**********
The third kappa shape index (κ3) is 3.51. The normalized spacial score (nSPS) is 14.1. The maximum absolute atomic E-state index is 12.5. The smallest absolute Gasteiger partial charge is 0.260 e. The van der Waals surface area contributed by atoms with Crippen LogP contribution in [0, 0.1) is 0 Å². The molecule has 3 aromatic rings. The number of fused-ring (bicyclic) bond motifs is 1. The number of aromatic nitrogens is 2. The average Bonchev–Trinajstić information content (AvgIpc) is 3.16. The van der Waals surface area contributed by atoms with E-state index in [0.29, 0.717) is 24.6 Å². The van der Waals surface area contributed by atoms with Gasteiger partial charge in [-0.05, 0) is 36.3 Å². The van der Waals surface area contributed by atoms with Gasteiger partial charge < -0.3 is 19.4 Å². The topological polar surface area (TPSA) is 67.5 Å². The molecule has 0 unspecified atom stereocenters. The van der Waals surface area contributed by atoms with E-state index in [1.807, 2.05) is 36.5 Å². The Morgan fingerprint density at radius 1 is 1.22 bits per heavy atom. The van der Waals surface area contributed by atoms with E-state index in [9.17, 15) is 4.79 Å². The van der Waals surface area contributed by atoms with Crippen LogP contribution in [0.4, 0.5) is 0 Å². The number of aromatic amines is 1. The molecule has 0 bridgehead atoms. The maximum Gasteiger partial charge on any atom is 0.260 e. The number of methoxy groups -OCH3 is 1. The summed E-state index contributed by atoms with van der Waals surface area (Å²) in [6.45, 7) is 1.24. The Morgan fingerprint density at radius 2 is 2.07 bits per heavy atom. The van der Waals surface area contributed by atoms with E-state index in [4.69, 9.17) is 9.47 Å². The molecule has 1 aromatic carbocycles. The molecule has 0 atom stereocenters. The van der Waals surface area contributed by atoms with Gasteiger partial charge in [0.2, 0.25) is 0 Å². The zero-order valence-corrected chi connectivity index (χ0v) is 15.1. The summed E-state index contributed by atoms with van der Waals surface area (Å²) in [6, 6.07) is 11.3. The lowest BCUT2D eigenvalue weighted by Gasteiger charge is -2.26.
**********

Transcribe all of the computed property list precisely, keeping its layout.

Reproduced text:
The third kappa shape index (κ3) is 3.51. The normalized spacial score (nSPS) is 14.1. The maximum absolute atomic E-state index is 12.5. The smallest absolute Gasteiger partial charge is 0.260 e. The van der Waals surface area contributed by atoms with Crippen LogP contribution in [0, 0.1) is 0 Å². The molecule has 3 aromatic rings. The number of fused-ring (bicyclic) bond motifs is 1. The number of aromatic nitrogens is 2. The average Bonchev–Trinajstić information content (AvgIpc) is 3.16. The van der Waals surface area contributed by atoms with E-state index in [0.29, 0.717) is 24.6 Å². The van der Waals surface area contributed by atoms with Gasteiger partial charge in [-0.05, 0) is 36.3 Å². The van der Waals surface area contributed by atoms with Gasteiger partial charge < -0.3 is 19.4 Å². The topological polar surface area (TPSA) is 67.5 Å². The molecule has 0 unspecified atom stereocenters. The van der Waals surface area contributed by atoms with E-state index in [1.807, 2.05) is 36.5 Å². The Morgan fingerprint density at radius 1 is 1.22 bits per heavy atom. The van der Waals surface area contributed by atoms with E-state index in [9.17, 15) is 4.79 Å². The van der Waals surface area contributed by atoms with Crippen LogP contribution in [0.4, 0.5) is 0 Å². The number of aromatic amines is 1. The molecule has 0 bridgehead atoms. The maximum Gasteiger partial charge on any atom is 0.260 e. The number of methoxy groups -OCH3 is 1. The summed E-state index contributed by atoms with van der Waals surface area (Å²) in [6.45, 7) is 1.24. The Morgan fingerprint density at radius 2 is 2.07 bits per heavy atom. The van der Waals surface area contributed by atoms with E-state index in [4.69, 9.17) is 9.47 Å². The molecule has 1 aromatic carbocycles. The molecule has 0 atom stereocenters. The van der Waals surface area contributed by atoms with Gasteiger partial charge in [0.2, 0.25) is 0 Å². The zero-order valence-corrected chi connectivity index (χ0v) is 15.1. The summed E-state index contributed by atoms with van der Waals surface area (Å²) in [6, 6.07) is 11.3. The lowest BCUT2D eigenvalue weighted by Gasteiger charge is -2.26.